Don’t pitch these three stories to journalists: a breakdown of what makes media twitch

A slab of beer for the whole newspaper office.

That was the punishment bestowed on any journalist who came back to the office with a story featuring a giant cheque handover.

And don’t get me started on what we had to pay the editor if we came back from covering an accident, Council, parliament, news brief or conference without the full contact details of the people we interviewed, in case we had follow-up questions.

You may ask why I’m telling you this, rather than the therapist usually responsible for helping recovering newspaper journalists.

The reason: To help raise awareness of what actually sparks the interest of newsrooms full of overworked and underpaid journalists.

The rules of thumb of what else makes journalists develop even more nervous twitches or worse instantly disengage are:

Launch of new brand and logo: While it’s an incredible and momentous moment for you and your business, the sad fact is media outlets don’t care, and neither do their readers (unless you’re competitors or other designers). Leave that for your “owned” platform.

While I’m on a roll, the same goes for the launch of a new website. Unless it has bells and whistles that no one has ever seen before, or some absolutely amazing technology that will change the world of websites as we know them, you will be hard pressed to find a journalist who cares. And please don’t think that simply claiming your website is unique or earth-changing will be enough. If you can’t back that claim up, don’t make it. The same goes for any claim like that. I can promise you that will get caught and lose any credibility you might have had with the journalist.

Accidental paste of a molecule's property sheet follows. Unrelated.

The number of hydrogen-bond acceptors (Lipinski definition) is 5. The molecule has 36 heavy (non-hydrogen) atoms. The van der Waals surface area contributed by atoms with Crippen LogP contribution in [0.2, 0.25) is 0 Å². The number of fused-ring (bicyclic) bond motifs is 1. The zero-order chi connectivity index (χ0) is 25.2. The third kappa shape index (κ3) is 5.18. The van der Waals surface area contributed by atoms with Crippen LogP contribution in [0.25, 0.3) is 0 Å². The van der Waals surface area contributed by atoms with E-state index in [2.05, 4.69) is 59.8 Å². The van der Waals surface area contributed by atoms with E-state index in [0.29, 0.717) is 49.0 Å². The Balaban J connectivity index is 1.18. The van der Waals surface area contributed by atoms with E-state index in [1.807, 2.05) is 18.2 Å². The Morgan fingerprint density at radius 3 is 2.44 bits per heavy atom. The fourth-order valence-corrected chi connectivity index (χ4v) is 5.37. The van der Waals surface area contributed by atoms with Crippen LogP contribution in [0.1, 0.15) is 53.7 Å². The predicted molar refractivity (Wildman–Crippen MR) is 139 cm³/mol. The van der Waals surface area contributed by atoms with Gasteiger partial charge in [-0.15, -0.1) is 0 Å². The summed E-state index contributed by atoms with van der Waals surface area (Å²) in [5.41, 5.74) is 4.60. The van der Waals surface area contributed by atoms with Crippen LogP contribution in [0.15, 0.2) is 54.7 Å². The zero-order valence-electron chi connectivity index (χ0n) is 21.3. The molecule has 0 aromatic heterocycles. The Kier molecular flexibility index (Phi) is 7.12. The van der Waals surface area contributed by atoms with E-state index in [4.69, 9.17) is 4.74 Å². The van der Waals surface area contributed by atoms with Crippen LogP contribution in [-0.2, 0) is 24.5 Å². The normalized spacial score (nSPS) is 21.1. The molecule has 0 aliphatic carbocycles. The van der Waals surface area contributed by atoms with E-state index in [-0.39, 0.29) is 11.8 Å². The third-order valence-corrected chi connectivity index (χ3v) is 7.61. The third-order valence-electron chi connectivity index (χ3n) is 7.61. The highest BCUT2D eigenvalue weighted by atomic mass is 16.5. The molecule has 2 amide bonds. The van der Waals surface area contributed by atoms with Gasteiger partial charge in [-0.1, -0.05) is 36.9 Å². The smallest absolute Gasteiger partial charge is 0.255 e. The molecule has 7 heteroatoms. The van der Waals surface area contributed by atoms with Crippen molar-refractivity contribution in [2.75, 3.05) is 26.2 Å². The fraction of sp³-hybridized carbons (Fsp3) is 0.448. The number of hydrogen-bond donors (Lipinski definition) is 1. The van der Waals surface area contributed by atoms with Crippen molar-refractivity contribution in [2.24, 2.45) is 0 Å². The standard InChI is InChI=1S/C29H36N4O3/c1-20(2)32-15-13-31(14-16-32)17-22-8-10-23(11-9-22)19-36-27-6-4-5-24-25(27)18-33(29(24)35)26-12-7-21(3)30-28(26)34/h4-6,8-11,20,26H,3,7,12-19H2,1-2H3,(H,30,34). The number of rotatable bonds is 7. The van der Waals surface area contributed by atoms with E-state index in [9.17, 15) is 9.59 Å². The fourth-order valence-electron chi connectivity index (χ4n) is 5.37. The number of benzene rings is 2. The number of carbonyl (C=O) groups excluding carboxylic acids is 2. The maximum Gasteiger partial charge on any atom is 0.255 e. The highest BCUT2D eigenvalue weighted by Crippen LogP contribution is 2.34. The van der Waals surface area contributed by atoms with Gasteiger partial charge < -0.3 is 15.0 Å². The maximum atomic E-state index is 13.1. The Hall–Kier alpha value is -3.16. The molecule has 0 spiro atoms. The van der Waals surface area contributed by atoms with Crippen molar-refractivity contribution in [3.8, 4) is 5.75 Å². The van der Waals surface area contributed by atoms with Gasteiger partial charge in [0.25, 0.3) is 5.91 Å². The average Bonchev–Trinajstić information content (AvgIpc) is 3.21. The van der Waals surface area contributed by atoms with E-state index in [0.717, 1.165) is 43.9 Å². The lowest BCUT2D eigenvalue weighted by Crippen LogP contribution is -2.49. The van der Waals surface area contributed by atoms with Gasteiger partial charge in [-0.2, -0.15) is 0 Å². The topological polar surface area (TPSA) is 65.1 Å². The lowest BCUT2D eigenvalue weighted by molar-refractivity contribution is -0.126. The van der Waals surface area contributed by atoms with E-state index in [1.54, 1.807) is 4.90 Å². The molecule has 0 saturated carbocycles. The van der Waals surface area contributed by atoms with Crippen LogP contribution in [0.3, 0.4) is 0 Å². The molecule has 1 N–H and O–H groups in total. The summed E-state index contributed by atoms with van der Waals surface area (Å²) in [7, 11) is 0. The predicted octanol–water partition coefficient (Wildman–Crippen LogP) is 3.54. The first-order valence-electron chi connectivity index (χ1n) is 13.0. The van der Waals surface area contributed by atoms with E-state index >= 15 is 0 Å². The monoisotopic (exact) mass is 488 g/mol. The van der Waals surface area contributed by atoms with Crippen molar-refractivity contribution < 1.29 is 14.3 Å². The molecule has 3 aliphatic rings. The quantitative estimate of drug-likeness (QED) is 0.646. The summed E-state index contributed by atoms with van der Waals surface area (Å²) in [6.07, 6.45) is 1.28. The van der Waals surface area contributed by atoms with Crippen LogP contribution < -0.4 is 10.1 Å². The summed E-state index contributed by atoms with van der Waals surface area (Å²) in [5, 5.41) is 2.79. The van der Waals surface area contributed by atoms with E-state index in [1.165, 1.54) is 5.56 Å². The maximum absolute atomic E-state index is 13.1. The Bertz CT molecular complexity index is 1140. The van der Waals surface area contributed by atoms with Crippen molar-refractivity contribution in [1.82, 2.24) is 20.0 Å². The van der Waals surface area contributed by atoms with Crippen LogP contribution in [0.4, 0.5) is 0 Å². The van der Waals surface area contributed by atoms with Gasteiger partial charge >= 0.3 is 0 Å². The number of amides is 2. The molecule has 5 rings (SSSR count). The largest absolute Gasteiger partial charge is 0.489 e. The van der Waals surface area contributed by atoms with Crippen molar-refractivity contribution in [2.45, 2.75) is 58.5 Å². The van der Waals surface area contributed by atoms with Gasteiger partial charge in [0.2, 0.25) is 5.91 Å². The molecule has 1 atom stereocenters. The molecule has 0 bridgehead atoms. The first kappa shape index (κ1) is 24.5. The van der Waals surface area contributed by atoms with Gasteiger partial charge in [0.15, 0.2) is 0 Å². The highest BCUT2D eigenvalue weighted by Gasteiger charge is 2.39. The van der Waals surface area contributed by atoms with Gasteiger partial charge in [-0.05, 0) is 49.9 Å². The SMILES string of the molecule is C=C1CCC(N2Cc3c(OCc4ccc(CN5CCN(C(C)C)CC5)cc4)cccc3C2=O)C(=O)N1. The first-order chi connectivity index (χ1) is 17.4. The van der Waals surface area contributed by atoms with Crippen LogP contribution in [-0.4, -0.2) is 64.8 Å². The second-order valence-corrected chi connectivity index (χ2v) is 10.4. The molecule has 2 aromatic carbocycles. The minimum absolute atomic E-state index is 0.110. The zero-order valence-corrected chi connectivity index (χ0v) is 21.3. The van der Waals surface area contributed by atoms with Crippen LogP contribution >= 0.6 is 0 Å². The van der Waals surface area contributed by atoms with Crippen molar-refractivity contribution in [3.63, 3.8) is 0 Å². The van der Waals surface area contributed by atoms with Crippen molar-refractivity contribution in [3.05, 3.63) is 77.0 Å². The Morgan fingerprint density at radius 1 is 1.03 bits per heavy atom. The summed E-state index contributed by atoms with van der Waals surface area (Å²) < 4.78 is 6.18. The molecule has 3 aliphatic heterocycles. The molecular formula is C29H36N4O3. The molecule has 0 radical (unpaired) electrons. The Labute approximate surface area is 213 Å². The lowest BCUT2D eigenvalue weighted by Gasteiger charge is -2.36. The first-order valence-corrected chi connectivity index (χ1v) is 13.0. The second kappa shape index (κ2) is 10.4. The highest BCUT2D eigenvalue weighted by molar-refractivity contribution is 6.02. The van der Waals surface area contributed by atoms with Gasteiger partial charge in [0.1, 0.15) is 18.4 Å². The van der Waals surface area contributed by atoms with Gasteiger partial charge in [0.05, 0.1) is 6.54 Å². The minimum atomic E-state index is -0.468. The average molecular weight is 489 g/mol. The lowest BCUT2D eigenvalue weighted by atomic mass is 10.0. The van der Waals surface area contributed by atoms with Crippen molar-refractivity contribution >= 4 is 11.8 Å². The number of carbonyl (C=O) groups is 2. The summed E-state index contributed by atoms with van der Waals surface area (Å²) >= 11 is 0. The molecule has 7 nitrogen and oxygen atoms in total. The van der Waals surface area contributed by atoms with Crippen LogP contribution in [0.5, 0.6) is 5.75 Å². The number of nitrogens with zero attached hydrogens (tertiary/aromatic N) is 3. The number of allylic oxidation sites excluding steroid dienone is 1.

A new process: Sorry, but journalists don’t care if you have implemented a “streamlined and innovative”’ way to do business like paying people, paying your staff or even onboarding people. Unless you invented the platform, rather than bought a ready-made platform and installed it, they don’t want to know … and even then, unless you have hard data about the platform you built and can show case studies, they most likely still don’t care.

Sponsorship: While it is amazing and incredibly generous of your company to sponsor your local football club or school fete, it’s not enough to spark interest in external media. Unless it’s a significant donation (I mean millions) and involves an amount or incorporates a project that will really drive change, leave it once again for your own platform. I don’t mean to sound harsh, but think about how many stories the journalists get pitched about companies donating or supporting local charities. If they covered every story pitched to them, that’s all the media outlets would cover every day.

The reality is that media outlets these days have limited space, limited people to write or produce stories and are very much aware of what gets traffic and clicks – which keeps them in a job.

They know certain stories just don’t get the traffic they need to remain competitive in their incredibly competitive market.

This is where the use of “owned” and “earned” becomes even more valuable.

For those who aren’t across these two terms:

“Owned media is when you leverage a channel you create and control, such as your blog, website, social media, newsletter, podcast etc.

Earned media is when customers, the press and the public share your content, speak about your brand via word of mouth, and otherwise discuss your brand. You earn the right to feature on their external platform, but you are subject to their final editorial control.”

Keep the three items above for your own platform. Given they will be sent and distributed to your network, which has more of an affinity to your brand, they will be more engaged in what you have to say.

By knowing and respecting what sparks the attention of media contacts you will be in a better place for more engaging conversations, as they will know that you respect their role and only pitch stories of value.

Trust me, it’s worth it.  I’ve got the receipts from BWS for the slabs of beer.

I’m always free for a chat if you are unsure or want a review of what might spark the attention of your relevant media outlets. Click here for my contact details.

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